With the Kato turnout's base plate removed, I could see the mechanism work. The one coil alternately attracts one of two permanent magnets attached to a bar. Since the Kato turnouts appear to have only two control wires, instead of the three wires used on twin-coil machines, I'm guessing that Kato turnouts operate on DC current, and that the current is reversed to determine which of those two magnets is attracted to the coil, and thus select the route. So, Kato turnouts do operate with a snap action, similar to Atlas, Peco, & other coil-operated switch machines, they just do the same thing with one coil.

Traction Fan 🙂
 

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Kato: Because they are long and straight and snuggle up to the track, they look like it.

On the cobalt. There's some us distributors. The 2 pack surface no nt plus control board is $54 us.

What I get is this is less any throws, so you'd have to supply that or hook it up to something to send the CMD. There's a manual on the website ... Which I should read.

I could explore and under the table but I'm on foam on plastic table top right now. I don't necessarily mind going through them but just thought the surface mount gave the option not to do that.
I could cover the motors if I felt strongly about it.
What i have are several ME switches not installed with no motors, a handful of tiny DC motors and arduinos with a fantasy idea -- and the need for some kind of surface mount motor. Such as this which I've had my eye on for a while. Cobalt-SS 2 Pack

OR... just buy the kato to try it. as i am feeling really lazy... like SUPER LAZY.
Severn;

The Micro Engineering turnouts have the same kind of built-in spring as Peco turnouts do, so they don't need any additional parts to be used as manual turnouts. If your turnouts are at a distance where you can't easily reach them, a simple rod-in-a-tube mechanical linkage would be able to operate them from a distance. I use these linkages on my own layout and I am installing them on my grandson's layout. Mine are under the table, but his are buried in the foam. They are extremely easy to make, very cheap and very reliable. (see photos)

I didn't know that Kato sold a separate switch machine. Their Unitrack turnouts have the switch machine built into the roadbed piece under the track. I also didn't realize that the Cobalt machines came with a control board. That explains the high price.

Traction Fan 🙂
 

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The Kato turnout motors run on DC.

I took the easy way out and got the Kato switch levers to control the switch motors on my layout. For a smaller layout, it doesn't seem worth the trouble to me to go through the additional work of trying to control them via dcc.

I prefer the look and operation of the manual #4 switches to the powered #4's. But having said that, most of my #4's are the powered version, because I learned the things I've learned AFTER running the stuff for a while.

The manual Kato switches are easily converted to power with the "screw-on" motors. The motors do add a little rectangular bulk to the side of the switch.
 

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Discussion Starter #12
i thought about the rod and tube thing as a near term solution. well i don't have any handy. i also thought about housed bicycle cable (also not handy). and of course it about just using my hand or pool cue or something like that.
 

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i thought about the rod and tube thing as a near term solution. well i don't have any handy. i also thought about housed bicycle cable (also not handy). and of course it about just using my hand or pool cue or something like that.
Severn;

I bought my .047" music wire, and my 1/8" dia. 3' lengths of brass tubing on Amazon. I greased the rod before putting it in the tube. The .012" music wire and the 1/16" brass tube that actually connect the throwbar to the .047" main rod, came from my local train store, but should also be available at Amazon, or online train dealers.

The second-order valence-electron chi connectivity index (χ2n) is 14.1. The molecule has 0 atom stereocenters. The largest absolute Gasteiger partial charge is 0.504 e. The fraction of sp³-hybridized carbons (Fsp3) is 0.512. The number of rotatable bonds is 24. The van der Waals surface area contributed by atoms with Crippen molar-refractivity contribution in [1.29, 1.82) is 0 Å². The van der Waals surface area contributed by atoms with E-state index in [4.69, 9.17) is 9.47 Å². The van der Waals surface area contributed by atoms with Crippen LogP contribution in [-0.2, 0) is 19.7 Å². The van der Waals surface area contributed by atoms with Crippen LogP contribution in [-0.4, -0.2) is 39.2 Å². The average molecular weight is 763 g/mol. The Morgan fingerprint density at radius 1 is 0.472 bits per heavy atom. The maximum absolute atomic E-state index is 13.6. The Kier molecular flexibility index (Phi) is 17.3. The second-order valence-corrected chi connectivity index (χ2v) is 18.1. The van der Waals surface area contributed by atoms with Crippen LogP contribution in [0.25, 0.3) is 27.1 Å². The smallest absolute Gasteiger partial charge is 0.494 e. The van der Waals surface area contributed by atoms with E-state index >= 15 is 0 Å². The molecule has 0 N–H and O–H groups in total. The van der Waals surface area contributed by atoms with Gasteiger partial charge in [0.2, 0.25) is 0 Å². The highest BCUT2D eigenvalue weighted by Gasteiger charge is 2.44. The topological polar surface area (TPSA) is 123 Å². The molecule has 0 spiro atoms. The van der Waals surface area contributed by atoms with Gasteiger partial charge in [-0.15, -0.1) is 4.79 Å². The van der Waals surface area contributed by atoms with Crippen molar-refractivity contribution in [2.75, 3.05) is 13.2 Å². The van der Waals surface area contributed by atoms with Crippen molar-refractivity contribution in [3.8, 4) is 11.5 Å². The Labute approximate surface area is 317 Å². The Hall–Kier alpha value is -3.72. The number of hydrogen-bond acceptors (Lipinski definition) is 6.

I know you said you were feeling very lazy, but I don't know of any way of controlling a turnout by just "thinking about it", unless you're Stephen King's character, Carrie White. :eek: Unfortunately, at some point, if you want those turnouts to work, you will have to work too.

Traction Fan 🙂
 

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Severn;

I bought my .047" music wire, and my 1/8" dia. 3' lengths of brass tubing on Amazon. I greased the rod before putting it in the tube. The .012" music wire and the 1/16" brass tube that actually connect the throwbar to the .047" main rod, came from my local train store, but should also be available at Amazon, or online train dealers.

I know you said you were feeling very lazy, but I don't know of any way of controlling a turnout by just "thinking about it", unless you're Stephen King's character, Carrie White. :eek: Unfortunately, at some point, if you want those turnouts to work, you will have to work too.

Traction Fan 🙂
There's been several threads about various turnouts, DCC etc. Off and on I've been looking at this as well. I'm used to the buy the box plop it in Lionel fastrack switches which can be remote, or commanded as you desire.

Anyway I was looking at Kato and trying to sort this out -- maybe it's obvious but I think I finally got it after much confusion.

#1 -- buy a manual turnout such as this one: Kato #2-840 #4 246mm (9 3/4") Manual Left Turnout with 490mm (19 1/4") Radius Curve
#2 -- buy a switch machines such this one: Kato #2-503 Left Hand DC Turnout Machine [1 pc]
(put them together)

#2b -- got lost but buy one with powered switch machine already. Then...

#3 -- buy the remote throw: Kato #24-840 Turnout Control Switch [1 pc]
wire that all up. now you can manually or flip the lever make it go

Then you have to go digitrax only? And get this little do-hickey.


That will allow you to add DCC to it.

And according to this description


You can get both remote and DCC going if you want or have DC control and I assume always manual.

Anybody done that?

:
If you are looking to go DCC for remote Kato switches you might look at LDT en:s-dec-4 [LDT] 4 remote kit for about 40 Euro's but that includes VAT which you don't pay. German made, postage can be a little pricey. They also sell completed kits and one more complete remote.